Last week, the gigantic core of a Chinese rocket used in the launch of the first leg of its space station aspirations is spiraling out of control in Earth’s lower orbit, and no one is sure as to where it may land.
According to “Space News,” the core of Long March 5B, which is considered a variant of the country’s largest rocket, will re-enter Earth over the next week as one of the “largest instances of uncontrolled reentry of a spacecraft”. This rocket just might land on an inhabited area.
The website estimates that the roughly 100-foot-long object orbits Earth every 90 minutes and flies over New York, northern Beijing, and southern New Zealand. The report said that despite the threat, it is likely destined to splash in one of the world’s oceans or in remote areas.
Space observer Jonathan McDowell (Jonathan McDowell) stated on the website that since 1990, there has been no case of a spacecraft over 10 tons “intentionally left in orbit for uncontrolled entry.”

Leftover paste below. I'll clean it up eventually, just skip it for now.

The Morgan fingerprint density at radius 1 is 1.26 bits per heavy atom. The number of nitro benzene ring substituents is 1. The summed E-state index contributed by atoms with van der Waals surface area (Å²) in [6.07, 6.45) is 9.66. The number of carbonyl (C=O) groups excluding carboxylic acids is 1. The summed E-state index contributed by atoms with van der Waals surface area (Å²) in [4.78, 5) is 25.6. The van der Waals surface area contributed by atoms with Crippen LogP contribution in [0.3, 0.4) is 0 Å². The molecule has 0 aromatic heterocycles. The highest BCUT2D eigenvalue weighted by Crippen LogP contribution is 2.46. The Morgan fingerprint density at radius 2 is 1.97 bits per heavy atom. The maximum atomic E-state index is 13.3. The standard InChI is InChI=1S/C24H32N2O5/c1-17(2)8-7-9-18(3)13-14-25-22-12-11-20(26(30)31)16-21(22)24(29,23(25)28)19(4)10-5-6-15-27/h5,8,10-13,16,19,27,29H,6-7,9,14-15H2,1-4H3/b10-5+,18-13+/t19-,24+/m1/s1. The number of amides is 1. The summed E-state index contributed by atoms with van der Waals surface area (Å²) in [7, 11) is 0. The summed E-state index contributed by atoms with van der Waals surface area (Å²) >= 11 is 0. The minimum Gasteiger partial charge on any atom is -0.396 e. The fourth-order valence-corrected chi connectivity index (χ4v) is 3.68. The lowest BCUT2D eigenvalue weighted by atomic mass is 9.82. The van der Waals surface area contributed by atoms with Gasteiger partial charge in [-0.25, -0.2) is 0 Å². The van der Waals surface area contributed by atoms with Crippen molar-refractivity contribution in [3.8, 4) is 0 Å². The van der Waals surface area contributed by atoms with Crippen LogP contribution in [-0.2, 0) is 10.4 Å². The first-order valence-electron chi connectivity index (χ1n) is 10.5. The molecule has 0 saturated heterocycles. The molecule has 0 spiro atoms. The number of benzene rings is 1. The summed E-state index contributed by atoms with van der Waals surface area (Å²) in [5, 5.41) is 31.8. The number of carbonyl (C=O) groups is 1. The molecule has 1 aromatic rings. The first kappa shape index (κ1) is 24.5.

The report indicated that the core phase (without any load) of the rocket has a mass of approximately 21 metric tons. (You can track the rocket online)
According to the “Guardian”, McDowell said: “This may not be good.” “The last time they launched a Long March 5B rocket, they finally flew through the sky with a long metal rod, damaging various buildings in Ivory Coast. Things.”
The Tianhe or “Heaven Harmony” module was launched into space from a Long March 5B rocket at the Wenchang Launch Center in the southern island province of Hainan Province. The payload is the main module of your first permanent space station.
The space program is a source of great national pride. Prime Minister Li Keqiang and other senior civil and military leaders watched the launch live at the Beijing Control Center.